Ha, well this summer I listened to a great deal of Cake. My 6-year-old son has been developing some questionable music tastes when with his mother and I had to try and bridge the gap, and Cake did just that. Truly impressive musicianship and clever songwriting. But nothing like The Doors I can think of. We were rocking it on tour this year and just really appreciating the musicianship that I didn’t grasp when I was a teen and not performing.
Into the Red is a career spanning album compilation covering six albums you’ve released since 2009. Why is now a good time for a career spanner?
Largely because of my bank account balance. 😉 When Kevin from Royal Potato Family delightfully said he was willing to work on a project with me, he thought we needed to follow our last album, Snake River Blues, sooner than later and the band and I really wanted to get some content that addressed the election out; the sooner the better. But all that said, we’ve been literally recording or touring an album for basically eight years straight and I felt like, at that clip didn’t allow all of our albums to breathe thoroughly. So, a recap seemed reasonable. The vast masses have not heard any of our music.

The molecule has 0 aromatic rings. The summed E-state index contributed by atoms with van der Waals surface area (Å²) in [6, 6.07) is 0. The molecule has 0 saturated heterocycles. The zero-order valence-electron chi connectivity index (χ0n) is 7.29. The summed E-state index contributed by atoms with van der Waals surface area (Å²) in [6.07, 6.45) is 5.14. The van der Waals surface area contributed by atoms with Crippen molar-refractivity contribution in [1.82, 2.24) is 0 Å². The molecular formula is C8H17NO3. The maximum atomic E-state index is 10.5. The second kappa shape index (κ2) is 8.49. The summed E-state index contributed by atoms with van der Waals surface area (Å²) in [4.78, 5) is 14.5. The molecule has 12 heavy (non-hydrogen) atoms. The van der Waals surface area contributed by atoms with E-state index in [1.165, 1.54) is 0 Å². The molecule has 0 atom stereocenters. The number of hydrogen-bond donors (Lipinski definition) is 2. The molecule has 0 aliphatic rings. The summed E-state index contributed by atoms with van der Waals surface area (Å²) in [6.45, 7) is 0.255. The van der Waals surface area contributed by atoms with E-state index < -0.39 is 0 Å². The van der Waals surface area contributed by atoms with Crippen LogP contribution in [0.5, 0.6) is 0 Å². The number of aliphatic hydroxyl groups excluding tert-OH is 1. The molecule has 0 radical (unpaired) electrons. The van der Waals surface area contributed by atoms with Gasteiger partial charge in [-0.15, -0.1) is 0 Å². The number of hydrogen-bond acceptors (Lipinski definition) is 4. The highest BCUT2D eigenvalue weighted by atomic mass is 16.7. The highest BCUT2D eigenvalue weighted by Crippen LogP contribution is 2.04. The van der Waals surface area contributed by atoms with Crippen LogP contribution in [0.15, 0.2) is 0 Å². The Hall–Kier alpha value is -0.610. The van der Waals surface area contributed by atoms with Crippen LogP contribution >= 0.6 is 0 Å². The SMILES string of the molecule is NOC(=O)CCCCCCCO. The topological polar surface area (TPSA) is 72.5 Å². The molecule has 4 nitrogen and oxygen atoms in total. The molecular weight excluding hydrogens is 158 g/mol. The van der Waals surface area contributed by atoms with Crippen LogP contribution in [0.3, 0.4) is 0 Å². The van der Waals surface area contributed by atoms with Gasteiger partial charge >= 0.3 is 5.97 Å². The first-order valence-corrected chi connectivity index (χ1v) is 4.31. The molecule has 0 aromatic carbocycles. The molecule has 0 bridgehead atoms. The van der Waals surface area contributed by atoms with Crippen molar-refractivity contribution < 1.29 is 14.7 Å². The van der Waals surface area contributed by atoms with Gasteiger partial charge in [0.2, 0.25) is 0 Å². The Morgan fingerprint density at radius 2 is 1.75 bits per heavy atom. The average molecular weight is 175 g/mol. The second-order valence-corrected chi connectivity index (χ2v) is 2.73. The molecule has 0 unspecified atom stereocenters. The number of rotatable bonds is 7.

Did it ever cross your mind to almost (tongue in cheek) call it a Greatest Hits album?
No, but I did consider “d sides” as a double entendre and also “pecker.” with an album cover of like Nilsson Schmillson meets Hugh Hefner.
It’s said you have never written a song outside of Sedona – is that true and did you ever think about doing some songs outside?
I wrote for my first project in Phoenix a decade or so ago but no decker. song has been written outside of Sedona, except for one called “In the Van,” which we route in the van en route to SXSW one year. Music and music business are so left brain, right brain. It takes so much of my energy and resources to do the non-musical part that I just can’t get in the space to write. I’m usually quite exhausted. I have to be in more of a homeostasis to get to where I can write. It’s all about having the presence for me to evoke.
What direction do you see your next album going?
I’m already in study mode. It’s Moby Dick meets Phil Spector. It will be a great American epic.
You recently filmed a documentary with Matty Steinkamp called Snake River Blues – that shows your ability to persevere as an artist and how you’ve given your all into making music your career. I think your story shows a tenacity and strength many artists don’t have – what do you attribute that to?